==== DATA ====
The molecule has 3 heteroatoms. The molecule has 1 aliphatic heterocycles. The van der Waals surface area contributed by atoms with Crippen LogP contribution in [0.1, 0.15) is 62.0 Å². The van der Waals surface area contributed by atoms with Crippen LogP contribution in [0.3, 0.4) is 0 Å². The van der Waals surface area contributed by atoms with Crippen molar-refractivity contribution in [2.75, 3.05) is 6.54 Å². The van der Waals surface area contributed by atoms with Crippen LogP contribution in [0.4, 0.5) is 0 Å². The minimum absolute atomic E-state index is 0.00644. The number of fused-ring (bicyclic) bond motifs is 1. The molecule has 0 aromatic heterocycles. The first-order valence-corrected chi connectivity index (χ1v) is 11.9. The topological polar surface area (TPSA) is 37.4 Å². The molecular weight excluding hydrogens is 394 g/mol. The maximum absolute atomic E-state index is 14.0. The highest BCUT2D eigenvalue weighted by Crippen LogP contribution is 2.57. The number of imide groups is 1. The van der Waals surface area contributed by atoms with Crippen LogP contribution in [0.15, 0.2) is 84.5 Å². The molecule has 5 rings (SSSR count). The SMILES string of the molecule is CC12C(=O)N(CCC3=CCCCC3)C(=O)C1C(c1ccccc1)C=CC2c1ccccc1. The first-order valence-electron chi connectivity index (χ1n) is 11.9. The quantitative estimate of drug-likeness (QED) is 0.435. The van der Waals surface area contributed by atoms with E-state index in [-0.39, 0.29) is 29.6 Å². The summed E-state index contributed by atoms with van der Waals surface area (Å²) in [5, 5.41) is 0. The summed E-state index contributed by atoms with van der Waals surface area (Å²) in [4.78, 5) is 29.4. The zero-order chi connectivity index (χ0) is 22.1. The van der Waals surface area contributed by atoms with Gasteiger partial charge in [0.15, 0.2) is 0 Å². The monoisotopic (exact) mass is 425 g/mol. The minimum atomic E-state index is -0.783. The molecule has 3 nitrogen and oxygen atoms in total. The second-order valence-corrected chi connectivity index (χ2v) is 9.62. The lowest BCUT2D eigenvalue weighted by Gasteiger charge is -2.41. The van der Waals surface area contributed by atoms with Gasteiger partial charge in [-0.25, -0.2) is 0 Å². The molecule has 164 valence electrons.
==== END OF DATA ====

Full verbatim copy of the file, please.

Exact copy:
The molecule has 3 heteroatoms. The molecule has 1 aliphatic heterocycles. The van der Waals surface area contributed by atoms with Crippen LogP contribution in [0.1, 0.15) is 62.0 Å². The van der Waals surface area contributed by atoms with Crippen LogP contribution in [0.3, 0.4) is 0 Å². The van der Waals surface area contributed by atoms with Crippen molar-refractivity contribution in [2.75, 3.05) is 6.54 Å². The van der Waals surface area contributed by atoms with Crippen LogP contribution in [0.4, 0.5) is 0 Å². The minimum absolute atomic E-state index is 0.00644. The number of fused-ring (bicyclic) bond motifs is 1. The molecule has 0 aromatic heterocycles. The first-order valence-corrected chi connectivity index (χ1v) is 11.9. The topological polar surface area (TPSA) is 37.4 Å². The molecular weight excluding hydrogens is 394 g/mol. The maximum absolute atomic E-state index is 14.0. The highest BCUT2D eigenvalue weighted by Crippen LogP contribution is 2.57. The number of imide groups is 1. The van der Waals surface area contributed by atoms with Crippen LogP contribution in [0.15, 0.2) is 84.5 Å². The molecule has 5 rings (SSSR count). The SMILES string of the molecule is CC12C(=O)N(CCC3=CCCCC3)C(=O)C1C(c1ccccc1)C=CC2c1ccccc1. The first-order valence-electron chi connectivity index (χ1n) is 11.9. The quantitative estimate of drug-likeness (QED) is 0.435. The van der Waals surface area contributed by atoms with E-state index in [-0.39, 0.29) is 29.6 Å². The summed E-state index contributed by atoms with van der Waals surface area (Å²) in [5, 5.41) is 0. The summed E-state index contributed by atoms with van der Waals surface area (Å²) in [4.78, 5) is 29.4. The zero-order chi connectivity index (χ0) is 22.1. The van der Waals surface area contributed by atoms with Gasteiger partial charge in [0.15, 0.2) is 0 Å². The monoisotopic (exact) mass is 425 g/mol. The minimum atomic E-state index is -0.783. The molecule has 3 nitrogen and oxygen atoms in total. The second-order valence-corrected chi connectivity index (χ2v) is 9.62. The lowest BCUT2D eigenvalue weighted by Gasteiger charge is -2.41. The van der Waals surface area contributed by atoms with Gasteiger partial charge in [-0.25, -0.2) is 0 Å². The molecule has 164 valence electrons.